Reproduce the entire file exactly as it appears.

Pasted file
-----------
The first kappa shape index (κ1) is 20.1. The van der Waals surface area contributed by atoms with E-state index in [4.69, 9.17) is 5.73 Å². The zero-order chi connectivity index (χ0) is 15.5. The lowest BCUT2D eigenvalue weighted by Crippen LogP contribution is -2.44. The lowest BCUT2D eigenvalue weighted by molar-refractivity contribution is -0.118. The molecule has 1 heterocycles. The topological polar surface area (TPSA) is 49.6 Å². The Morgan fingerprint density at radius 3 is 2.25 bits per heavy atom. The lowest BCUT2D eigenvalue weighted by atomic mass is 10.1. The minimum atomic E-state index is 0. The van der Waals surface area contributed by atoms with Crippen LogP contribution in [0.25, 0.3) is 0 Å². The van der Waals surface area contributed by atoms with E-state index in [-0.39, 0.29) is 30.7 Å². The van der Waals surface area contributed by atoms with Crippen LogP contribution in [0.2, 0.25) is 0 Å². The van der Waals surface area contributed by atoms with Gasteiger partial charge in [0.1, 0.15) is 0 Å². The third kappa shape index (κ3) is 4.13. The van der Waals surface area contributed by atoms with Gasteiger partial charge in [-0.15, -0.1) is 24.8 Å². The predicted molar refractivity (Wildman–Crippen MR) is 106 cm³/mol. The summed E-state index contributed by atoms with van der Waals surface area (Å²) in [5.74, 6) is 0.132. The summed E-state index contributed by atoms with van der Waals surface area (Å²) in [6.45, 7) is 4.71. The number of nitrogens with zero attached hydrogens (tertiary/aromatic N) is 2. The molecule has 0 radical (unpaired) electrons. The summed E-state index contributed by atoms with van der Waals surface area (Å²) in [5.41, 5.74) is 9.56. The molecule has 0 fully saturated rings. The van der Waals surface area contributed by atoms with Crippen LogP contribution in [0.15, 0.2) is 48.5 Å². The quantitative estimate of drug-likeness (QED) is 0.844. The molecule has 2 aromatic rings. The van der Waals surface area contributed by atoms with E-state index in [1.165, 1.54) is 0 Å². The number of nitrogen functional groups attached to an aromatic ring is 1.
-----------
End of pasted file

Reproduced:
The first kappa shape index (κ1) is 20.1. The van der Waals surface area contributed by atoms with E-state index in [4.69, 9.17) is 5.73 Å². The zero-order chi connectivity index (χ0) is 15.5. The lowest BCUT2D eigenvalue weighted by Crippen LogP contribution is -2.44. The lowest BCUT2D eigenvalue weighted by molar-refractivity contribution is -0.118. The molecule has 1 heterocycles. The topological polar surface area (TPSA) is 49.6 Å². The Morgan fingerprint density at radius 3 is 2.25 bits per heavy atom. The lowest BCUT2D eigenvalue weighted by atomic mass is 10.1. The minimum atomic E-state index is 0. The van der Waals surface area contributed by atoms with Crippen LogP contribution in [0.25, 0.3) is 0 Å². The van der Waals surface area contributed by atoms with E-state index in [-0.39, 0.29) is 30.7 Å². The van der Waals surface area contributed by atoms with Crippen LogP contribution in [0.2, 0.25) is 0 Å². The van der Waals surface area contributed by atoms with Gasteiger partial charge in [0.1, 0.15) is 0 Å². The third kappa shape index (κ3) is 4.13. The van der Waals surface area contributed by atoms with Gasteiger partial charge in [-0.15, -0.1) is 24.8 Å². The predicted molar refractivity (Wildman–Crippen MR) is 106 cm³/mol. The summed E-state index contributed by atoms with van der Waals surface area (Å²) in [5.74, 6) is 0.132. The summed E-state index contributed by atoms with van der Waals surface area (Å²) in [6.45, 7) is 4.71. The number of nitrogens with zero attached hydrogens (tertiary/aromatic N) is 2. The molecule has 0 radical (unpaired) electrons. The summed E-state index contributed by atoms with van der Waals surface area (Å²) in [5.41, 5.74) is 9.56. The molecule has 0 fully saturated rings. The van der Waals surface area contributed by atoms with Crippen LogP contribution in [0.15, 0.2) is 48.5 Å². The quantitative estimate of drug-likeness (QED) is 0.844. The molecule has 2 aromatic rings. The van der Waals surface area contributed by atoms with E-state index in [1.165, 1.54) is 0 Å². The number of nitrogen functional groups attached to an aromatic ring is 1.